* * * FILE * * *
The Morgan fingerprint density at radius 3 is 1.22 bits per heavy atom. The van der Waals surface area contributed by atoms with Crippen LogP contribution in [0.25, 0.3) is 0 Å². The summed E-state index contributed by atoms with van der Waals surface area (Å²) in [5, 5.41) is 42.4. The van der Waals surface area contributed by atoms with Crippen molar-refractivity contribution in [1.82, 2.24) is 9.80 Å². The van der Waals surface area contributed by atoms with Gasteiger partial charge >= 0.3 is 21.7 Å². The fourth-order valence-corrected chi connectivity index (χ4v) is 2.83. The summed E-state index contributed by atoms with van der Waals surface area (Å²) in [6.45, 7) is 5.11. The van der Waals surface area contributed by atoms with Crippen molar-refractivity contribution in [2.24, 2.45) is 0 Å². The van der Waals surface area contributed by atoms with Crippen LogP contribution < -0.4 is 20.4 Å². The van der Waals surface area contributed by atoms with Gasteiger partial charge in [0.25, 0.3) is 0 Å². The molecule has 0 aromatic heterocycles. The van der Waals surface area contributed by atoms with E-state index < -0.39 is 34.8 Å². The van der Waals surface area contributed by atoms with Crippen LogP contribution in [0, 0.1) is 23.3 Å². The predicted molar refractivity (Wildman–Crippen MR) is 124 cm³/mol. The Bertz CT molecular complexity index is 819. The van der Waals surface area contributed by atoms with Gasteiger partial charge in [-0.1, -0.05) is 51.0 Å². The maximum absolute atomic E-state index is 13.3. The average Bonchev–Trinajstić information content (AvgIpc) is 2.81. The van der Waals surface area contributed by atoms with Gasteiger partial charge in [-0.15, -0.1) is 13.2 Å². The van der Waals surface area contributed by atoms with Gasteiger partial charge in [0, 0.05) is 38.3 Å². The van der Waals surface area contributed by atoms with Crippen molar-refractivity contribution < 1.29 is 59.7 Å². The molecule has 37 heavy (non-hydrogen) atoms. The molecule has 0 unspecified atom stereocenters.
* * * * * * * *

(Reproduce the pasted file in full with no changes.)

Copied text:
The Morgan fingerprint density at radius 3 is 1.22 bits per heavy atom. The van der Waals surface area contributed by atoms with Crippen LogP contribution in [0.25, 0.3) is 0 Å². The summed E-state index contributed by atoms with van der Waals surface area (Å²) in [5, 5.41) is 42.4. The van der Waals surface area contributed by atoms with Crippen molar-refractivity contribution in [1.82, 2.24) is 9.80 Å². The van der Waals surface area contributed by atoms with Gasteiger partial charge >= 0.3 is 21.7 Å². The fourth-order valence-corrected chi connectivity index (χ4v) is 2.83. The summed E-state index contributed by atoms with van der Waals surface area (Å²) in [6.45, 7) is 5.11. The van der Waals surface area contributed by atoms with Crippen molar-refractivity contribution in [2.24, 2.45) is 0 Å². The van der Waals surface area contributed by atoms with Crippen LogP contribution < -0.4 is 20.4 Å². The van der Waals surface area contributed by atoms with Gasteiger partial charge in [0.25, 0.3) is 0 Å². The molecule has 0 aromatic heterocycles. The van der Waals surface area contributed by atoms with E-state index < -0.39 is 34.8 Å². The van der Waals surface area contributed by atoms with Crippen LogP contribution in [0, 0.1) is 23.3 Å². The predicted molar refractivity (Wildman–Crippen MR) is 124 cm³/mol. The Bertz CT molecular complexity index is 819. The van der Waals surface area contributed by atoms with Gasteiger partial charge in [-0.1, -0.05) is 51.0 Å². The maximum absolute atomic E-state index is 13.3. The average Bonchev–Trinajstić information content (AvgIpc) is 2.81. The van der Waals surface area contributed by atoms with Gasteiger partial charge in [-0.15, -0.1) is 13.2 Å². The van der Waals surface area contributed by atoms with Gasteiger partial charge in [0, 0.05) is 38.3 Å². The van der Waals surface area contributed by atoms with Crippen molar-refractivity contribution < 1.29 is 59.7 Å². The molecule has 37 heavy (non-hydrogen) atoms. The molecule has 0 unspecified atom stereocenters.